An article published by the New York Times this week, reported that a new study found that although most parents believe that vaccines protect their children against disease, one in four think some vaccines cause autism in healthy children. Additionally, nearly one in eight have refused at least one recommended vaccine.
Vaccines are necessary — and effective, says Maria Tupas, M.D., medical director of the CHOC Primary Care Clinics. “For more than 50 years, vaccines have saved the lives of millions of children,” she says. “Most childhood vaccines are 90 percent to 99 percent effective in preventing disease. And if a vaccinated child does get the disease, the symptoms are usually far less serious.”
Dr. Tupas explains that the alleged link between the MMR vaccine and autism has been vigorously studied and disproved by extensive and well controlled studies, including those by the Institute of Medicine and Centers for Disease Control. Current research on autism points to multiple factors, including the possibility of a genetic component or exposure to toxins or viruses during pregnancy. The increase in autism diagnoses may be at least partially attributed to pediatricians simply becoming better at recognizing symptoms at earlier ages.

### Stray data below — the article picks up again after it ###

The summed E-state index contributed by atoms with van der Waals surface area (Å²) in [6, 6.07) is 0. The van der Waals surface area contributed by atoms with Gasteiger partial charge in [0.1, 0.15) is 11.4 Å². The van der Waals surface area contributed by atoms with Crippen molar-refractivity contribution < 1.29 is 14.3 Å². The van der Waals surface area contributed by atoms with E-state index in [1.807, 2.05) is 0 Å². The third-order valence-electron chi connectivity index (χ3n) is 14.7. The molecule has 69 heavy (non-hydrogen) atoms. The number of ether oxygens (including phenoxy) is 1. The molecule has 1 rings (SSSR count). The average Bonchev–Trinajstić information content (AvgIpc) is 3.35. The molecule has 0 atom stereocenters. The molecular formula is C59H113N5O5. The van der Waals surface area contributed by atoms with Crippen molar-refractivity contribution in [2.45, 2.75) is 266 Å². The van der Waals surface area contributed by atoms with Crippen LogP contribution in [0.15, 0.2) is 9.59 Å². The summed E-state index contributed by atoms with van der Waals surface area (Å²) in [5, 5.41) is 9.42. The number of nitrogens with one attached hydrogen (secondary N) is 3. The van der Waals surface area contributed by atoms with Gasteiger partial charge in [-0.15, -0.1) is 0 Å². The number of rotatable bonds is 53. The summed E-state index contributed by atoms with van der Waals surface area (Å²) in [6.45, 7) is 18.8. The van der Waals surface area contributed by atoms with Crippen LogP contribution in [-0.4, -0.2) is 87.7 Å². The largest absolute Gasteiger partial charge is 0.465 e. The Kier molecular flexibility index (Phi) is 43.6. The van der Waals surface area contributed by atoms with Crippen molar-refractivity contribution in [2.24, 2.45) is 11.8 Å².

As children with autism spectrum disorders benefit from early intervention and behavior modification, Dr. Tupas advises parents concerned about possible symptoms to contact their pediatrician.